Peruvian Navy: a Pillar in the War on Drugs

The Peruvian Navy seized nearly a ton of cocaine in coastal operations.
Gonzalo Silva Infante/Diálogo | 4 December 2017

The Peruvian Navy found 850 kilograms of cocaine buried in Los Órganos Beach, in the department of Piura, in late September 2017. (Photo: Peruvian Navy)

In just two operations, the Peruvian Navy (MGP, per its Spanish acronym) intercepted 971 kilograms of cocaine along the country's coast. In the last months of 2017, MGP helped seize more than two tons of cocaine.

On the night of September 30th, 2017, MGP found 700 packets of drugs in Los Órganos Beach, in the northern department of Piura. According to MGP, the maritime patrol ship BAP Río Cañete pursued a vessel that approached the beach and then fled when it noticed the patrols. The authorities seized 850 kilograms of cocaine wrapped in packets the size of bricks and placed in 20 black polyethylene bags buried in the sand.

According to the authorities, the drugs came from the Apurímac, Ene, and Mantaro Rivers Valley (VRAEM, per its Spanish acronym) and were on their way to the United States or Europe through Ecuador. The authorities work under the premise that the merchandise could belong to a Mexican cartel, as the packets, worth about $25,000 on the international market, had the logos “Speedy Gonzales” and “Kuka.”

During the operation, authorities arrested one person and seized a pickup truck and a recreational boat. The Counter Narcotics Executive Directorate (DIREJANDRO, per its Spanish acronym) of the National Police of Peru (PNP, per its Spanish acronym), with the support of MGP led the seizure. “When we have such information [about drug trafficking], we work together,” Peruvian Navy Captain Bruno Fatur Díaz, MGP commander of Coast Guard Operations, told Diálogo. “They [PNP] can give us information about our area of jurisdiction, and we can also gather data that’s reported to their area of intelligence.”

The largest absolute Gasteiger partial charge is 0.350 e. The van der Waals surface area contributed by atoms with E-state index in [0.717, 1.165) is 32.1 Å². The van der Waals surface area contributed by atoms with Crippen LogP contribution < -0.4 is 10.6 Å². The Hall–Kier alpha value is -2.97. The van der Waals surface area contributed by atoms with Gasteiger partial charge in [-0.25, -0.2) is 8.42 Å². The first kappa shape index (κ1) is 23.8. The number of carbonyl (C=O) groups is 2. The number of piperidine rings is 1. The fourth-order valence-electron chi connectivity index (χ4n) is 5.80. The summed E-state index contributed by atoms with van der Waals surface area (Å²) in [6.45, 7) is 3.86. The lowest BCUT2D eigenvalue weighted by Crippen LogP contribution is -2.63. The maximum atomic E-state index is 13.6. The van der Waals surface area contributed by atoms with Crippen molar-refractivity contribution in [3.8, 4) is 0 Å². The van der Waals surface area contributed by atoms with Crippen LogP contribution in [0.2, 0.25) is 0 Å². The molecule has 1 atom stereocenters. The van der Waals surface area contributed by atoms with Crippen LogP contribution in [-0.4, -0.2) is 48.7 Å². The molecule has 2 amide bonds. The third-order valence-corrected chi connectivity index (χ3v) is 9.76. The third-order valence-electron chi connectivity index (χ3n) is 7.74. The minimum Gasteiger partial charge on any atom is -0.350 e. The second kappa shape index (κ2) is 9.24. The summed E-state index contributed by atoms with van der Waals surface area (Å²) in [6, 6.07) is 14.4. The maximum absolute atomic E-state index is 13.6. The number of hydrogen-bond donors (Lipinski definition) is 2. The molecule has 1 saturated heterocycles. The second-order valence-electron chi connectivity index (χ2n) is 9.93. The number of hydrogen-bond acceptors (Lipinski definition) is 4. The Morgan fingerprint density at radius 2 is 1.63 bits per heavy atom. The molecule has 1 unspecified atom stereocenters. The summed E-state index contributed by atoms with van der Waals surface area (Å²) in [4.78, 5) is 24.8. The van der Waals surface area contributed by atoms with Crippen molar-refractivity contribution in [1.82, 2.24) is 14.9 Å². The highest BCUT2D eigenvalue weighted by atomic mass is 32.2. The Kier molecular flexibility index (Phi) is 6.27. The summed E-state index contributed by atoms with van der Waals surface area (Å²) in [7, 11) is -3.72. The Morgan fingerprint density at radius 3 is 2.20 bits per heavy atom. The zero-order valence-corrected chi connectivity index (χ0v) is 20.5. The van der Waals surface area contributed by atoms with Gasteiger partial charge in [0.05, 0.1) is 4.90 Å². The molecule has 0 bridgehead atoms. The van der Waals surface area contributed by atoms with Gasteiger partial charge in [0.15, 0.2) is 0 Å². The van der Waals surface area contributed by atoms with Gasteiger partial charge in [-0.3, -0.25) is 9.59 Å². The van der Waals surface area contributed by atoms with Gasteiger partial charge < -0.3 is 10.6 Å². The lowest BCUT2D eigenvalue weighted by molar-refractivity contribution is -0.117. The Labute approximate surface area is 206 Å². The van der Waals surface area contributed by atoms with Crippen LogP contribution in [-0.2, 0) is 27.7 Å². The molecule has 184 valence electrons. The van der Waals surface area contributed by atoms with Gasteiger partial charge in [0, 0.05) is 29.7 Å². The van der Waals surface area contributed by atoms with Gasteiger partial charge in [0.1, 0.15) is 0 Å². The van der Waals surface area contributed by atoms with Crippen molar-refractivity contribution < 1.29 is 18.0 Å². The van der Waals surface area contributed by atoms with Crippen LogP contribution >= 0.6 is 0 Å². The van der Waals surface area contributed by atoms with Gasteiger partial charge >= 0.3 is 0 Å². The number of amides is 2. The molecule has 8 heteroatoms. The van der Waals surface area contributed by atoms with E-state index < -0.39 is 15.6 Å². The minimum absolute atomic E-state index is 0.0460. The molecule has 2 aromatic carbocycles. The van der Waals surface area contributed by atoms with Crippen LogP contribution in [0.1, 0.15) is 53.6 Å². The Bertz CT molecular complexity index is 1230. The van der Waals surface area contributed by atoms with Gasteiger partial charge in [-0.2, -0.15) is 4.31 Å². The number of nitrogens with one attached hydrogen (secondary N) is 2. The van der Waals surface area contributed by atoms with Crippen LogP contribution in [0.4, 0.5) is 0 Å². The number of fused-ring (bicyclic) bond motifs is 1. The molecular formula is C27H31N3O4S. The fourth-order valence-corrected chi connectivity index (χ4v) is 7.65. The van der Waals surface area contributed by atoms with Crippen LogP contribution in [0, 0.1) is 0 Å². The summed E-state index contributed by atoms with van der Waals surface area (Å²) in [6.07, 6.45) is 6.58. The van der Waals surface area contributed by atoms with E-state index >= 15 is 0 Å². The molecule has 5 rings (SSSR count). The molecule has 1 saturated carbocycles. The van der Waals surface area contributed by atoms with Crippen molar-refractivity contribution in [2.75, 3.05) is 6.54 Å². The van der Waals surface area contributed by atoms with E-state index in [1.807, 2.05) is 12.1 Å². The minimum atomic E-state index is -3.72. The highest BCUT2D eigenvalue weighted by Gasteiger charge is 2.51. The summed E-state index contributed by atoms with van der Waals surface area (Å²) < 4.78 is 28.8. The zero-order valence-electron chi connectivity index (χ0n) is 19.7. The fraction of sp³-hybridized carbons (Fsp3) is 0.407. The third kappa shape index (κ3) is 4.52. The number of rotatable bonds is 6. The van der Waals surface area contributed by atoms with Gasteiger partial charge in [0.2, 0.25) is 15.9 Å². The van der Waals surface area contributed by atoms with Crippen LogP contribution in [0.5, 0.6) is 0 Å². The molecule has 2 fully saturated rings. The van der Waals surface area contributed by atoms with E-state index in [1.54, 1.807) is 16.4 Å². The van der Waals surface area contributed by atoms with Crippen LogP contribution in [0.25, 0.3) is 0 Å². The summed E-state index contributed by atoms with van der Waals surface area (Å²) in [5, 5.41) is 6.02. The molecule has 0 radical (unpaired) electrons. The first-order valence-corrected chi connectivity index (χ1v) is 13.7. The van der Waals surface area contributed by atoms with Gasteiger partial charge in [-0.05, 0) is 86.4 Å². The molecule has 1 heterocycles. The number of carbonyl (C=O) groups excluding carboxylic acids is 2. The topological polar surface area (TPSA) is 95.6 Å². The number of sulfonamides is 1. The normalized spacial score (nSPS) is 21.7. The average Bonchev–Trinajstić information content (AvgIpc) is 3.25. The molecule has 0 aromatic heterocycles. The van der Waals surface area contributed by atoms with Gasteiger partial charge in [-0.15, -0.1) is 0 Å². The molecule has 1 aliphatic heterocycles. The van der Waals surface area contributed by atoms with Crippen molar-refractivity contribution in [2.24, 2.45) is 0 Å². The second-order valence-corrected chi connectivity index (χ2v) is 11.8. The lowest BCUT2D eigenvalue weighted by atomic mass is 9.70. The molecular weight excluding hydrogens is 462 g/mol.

Strike in Ilo

In mid-September, MGP seized 121 cocaine packets aboard a Maltese vessel. The Dimitris C, a cargo ship moored at the port of Ilo, on Peru’s southern coast, hailed from Iquique, Chile, and was due to continue its voyage to the port of Guayaquil, Ecuador.

“There was a tip, something suspicious was unloaded by some of the crew,” said MGP Commander Augusto Alzamora Olivari. “Although there were no specifics—it wasn’t exactly seen—the captain of the [Maltese flag] ship reported that there was something unusual going on in his vessel.”

Based on that information, calls were made to the Attorney General, Customs, PNP, and others who worked with MGP. The ship search took 12 hours. At the end, authorities found three canvas bags and a briefcase containing 121 kilograms of cocaine.

On the Maltese flag ship Dimitris C, moored at the port of Ilo, the Peruvian Navy seized 121 kilograms of cocaine. (Photo: Peruvian Navy)

“We divided into two search groups,” Cmdr. Alzamora explained. “We took orders from the attorney general and worked in two teams with 15 people. One team remained on land so that no one could board, and the other carried out the inspection.”

Intelligence and perseverance

The mountainous jungle of VRAEM is the largest cocaine producing area in Peru, the world’s second leading cocaine producer. According to the National Commission for Development and Drug Free Living (DEVIDA, per its Spanish acronym), Peru’s antinarcotics organization, the region counts an estimated 55,000 hectares of coca plants.

Drug traffickers continue to favor the maritime space to transport drugs. With a coastline of nearly 2,400 kilometers and dozens of ports, the threats to Peru’s coast are significant.

An estimated 44 million tons of cargo passed through Peru’s public port terminals in 2016. Such high traffic makes it impossible to search each vessel. In addition, drug trafficking through ports increased due to criminal networks’ efforts to recruit port workers who help conceal and transport drugs.

“When ships arrive, we do random inspections,” Cmdr. Alzamora explained. “Also, there are ships that stand by, waiting to see whether they want to unload drugs from the side of the ship instead of in port, because there are more controls in port—except when the staff has been compromised—but usually they try to unload it right off of the ship, at sea, to take it to another area.”

MGP intercepts vessels at sea. “There [at sea] is where our guard ship operates, in addition to the personnel from headquarters who do random inspections,” Cmdr. Alzamora said. The intelligence work and cooperation among the various authorities involved in the war on drugs allows for the detection of vessels carrying illegal cargo and the fulfillment of their mission.

“We don’t need any reward; it’s our job to combat these illegal activities in our jurisdiction,” Capt. Fatur concluded. “We do this as part of the government, together with all state institutions, as a single clenched fist.”

 

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